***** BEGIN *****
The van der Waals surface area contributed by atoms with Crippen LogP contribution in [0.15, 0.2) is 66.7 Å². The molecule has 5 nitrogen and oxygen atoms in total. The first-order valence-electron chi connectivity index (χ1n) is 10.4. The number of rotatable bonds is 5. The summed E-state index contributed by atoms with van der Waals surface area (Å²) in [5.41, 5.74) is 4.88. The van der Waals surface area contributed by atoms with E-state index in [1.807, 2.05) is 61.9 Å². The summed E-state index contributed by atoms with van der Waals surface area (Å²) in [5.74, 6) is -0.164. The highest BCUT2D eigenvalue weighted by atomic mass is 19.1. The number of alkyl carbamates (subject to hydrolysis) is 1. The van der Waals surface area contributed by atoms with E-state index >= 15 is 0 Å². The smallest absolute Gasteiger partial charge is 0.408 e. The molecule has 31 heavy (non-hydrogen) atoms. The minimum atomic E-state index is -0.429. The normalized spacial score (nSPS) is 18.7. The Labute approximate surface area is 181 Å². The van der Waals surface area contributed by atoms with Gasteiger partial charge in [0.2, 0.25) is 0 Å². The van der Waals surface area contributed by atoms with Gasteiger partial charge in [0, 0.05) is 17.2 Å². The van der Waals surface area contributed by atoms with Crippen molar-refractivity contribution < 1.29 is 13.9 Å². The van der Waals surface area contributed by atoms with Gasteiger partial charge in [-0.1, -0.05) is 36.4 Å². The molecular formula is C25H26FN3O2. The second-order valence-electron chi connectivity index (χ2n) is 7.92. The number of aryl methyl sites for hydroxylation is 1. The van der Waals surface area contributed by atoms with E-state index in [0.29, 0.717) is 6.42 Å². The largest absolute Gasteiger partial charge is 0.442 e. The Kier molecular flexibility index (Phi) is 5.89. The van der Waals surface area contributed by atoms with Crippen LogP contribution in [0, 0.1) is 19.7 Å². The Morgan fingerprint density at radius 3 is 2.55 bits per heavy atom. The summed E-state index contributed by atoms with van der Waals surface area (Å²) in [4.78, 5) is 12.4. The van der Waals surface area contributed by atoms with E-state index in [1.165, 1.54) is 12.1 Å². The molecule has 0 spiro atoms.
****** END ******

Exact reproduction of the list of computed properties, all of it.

The van der Waals surface area contributed by atoms with Crippen LogP contribution in [0.15, 0.2) is 66.7 Å². The molecule has 5 nitrogen and oxygen atoms in total. The first-order valence-electron chi connectivity index (χ1n) is 10.4. The number of rotatable bonds is 5. The summed E-state index contributed by atoms with van der Waals surface area (Å²) in [5.41, 5.74) is 4.88. The van der Waals surface area contributed by atoms with E-state index in [1.807, 2.05) is 61.9 Å². The summed E-state index contributed by atoms with van der Waals surface area (Å²) in [5.74, 6) is -0.164. The highest BCUT2D eigenvalue weighted by atomic mass is 19.1. The number of alkyl carbamates (subject to hydrolysis) is 1. The van der Waals surface area contributed by atoms with E-state index >= 15 is 0 Å². The smallest absolute Gasteiger partial charge is 0.408 e. The molecule has 31 heavy (non-hydrogen) atoms. The minimum atomic E-state index is -0.429. The normalized spacial score (nSPS) is 18.7. The Labute approximate surface area is 181 Å². The van der Waals surface area contributed by atoms with Gasteiger partial charge in [0.2, 0.25) is 0 Å². The van der Waals surface area contributed by atoms with Gasteiger partial charge in [0, 0.05) is 17.2 Å². The van der Waals surface area contributed by atoms with Crippen molar-refractivity contribution < 1.29 is 13.9 Å². The van der Waals surface area contributed by atoms with Gasteiger partial charge in [-0.1, -0.05) is 36.4 Å². The molecular formula is C25H26FN3O2. The second-order valence-electron chi connectivity index (χ2n) is 7.92. The number of aryl methyl sites for hydroxylation is 1. The van der Waals surface area contributed by atoms with E-state index in [0.29, 0.717) is 6.42 Å². The largest absolute Gasteiger partial charge is 0.442 e. The Kier molecular flexibility index (Phi) is 5.89. The van der Waals surface area contributed by atoms with Crippen LogP contribution in [0, 0.1) is 19.7 Å². The Morgan fingerprint density at radius 3 is 2.55 bits per heavy atom. The summed E-state index contributed by atoms with van der Waals surface area (Å²) in [4.78, 5) is 12.4. The van der Waals surface area contributed by atoms with E-state index in [1.165, 1.54) is 12.1 Å². The molecule has 0 spiro atoms.